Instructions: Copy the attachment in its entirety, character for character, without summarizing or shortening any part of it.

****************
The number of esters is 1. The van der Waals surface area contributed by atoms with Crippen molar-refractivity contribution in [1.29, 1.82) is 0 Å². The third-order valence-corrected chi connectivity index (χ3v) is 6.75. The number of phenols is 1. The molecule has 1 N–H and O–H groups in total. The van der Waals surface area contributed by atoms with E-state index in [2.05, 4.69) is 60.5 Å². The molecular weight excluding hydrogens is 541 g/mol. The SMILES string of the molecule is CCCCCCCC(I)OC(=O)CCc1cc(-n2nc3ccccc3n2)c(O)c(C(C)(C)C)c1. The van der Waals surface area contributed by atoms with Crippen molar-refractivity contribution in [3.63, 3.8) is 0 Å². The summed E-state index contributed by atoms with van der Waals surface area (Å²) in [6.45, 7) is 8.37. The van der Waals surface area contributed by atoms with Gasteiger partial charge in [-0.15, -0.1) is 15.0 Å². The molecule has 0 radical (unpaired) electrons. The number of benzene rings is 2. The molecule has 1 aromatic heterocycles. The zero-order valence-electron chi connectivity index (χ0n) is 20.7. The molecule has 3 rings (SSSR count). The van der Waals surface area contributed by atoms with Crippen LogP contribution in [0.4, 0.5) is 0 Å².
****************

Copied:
The number of esters is 1. The van der Waals surface area contributed by atoms with Crippen molar-refractivity contribution in [1.29, 1.82) is 0 Å². The third-order valence-corrected chi connectivity index (χ3v) is 6.75. The number of phenols is 1. The molecule has 1 N–H and O–H groups in total. The van der Waals surface area contributed by atoms with E-state index in [2.05, 4.69) is 60.5 Å². The molecular weight excluding hydrogens is 541 g/mol. The SMILES string of the molecule is CCCCCCCC(I)OC(=O)CCc1cc(-n2nc3ccccc3n2)c(O)c(C(C)(C)C)c1. The van der Waals surface area contributed by atoms with Crippen molar-refractivity contribution in [3.63, 3.8) is 0 Å². The summed E-state index contributed by atoms with van der Waals surface area (Å²) in [6.45, 7) is 8.37. The van der Waals surface area contributed by atoms with Gasteiger partial charge in [-0.15, -0.1) is 15.0 Å². The molecule has 0 radical (unpaired) electrons. The number of benzene rings is 2. The molecule has 1 aromatic heterocycles. The zero-order valence-electron chi connectivity index (χ0n) is 20.7. The molecule has 3 rings (SSSR count). The van der Waals surface area contributed by atoms with Crippen LogP contribution in [0.4, 0.5) is 0 Å².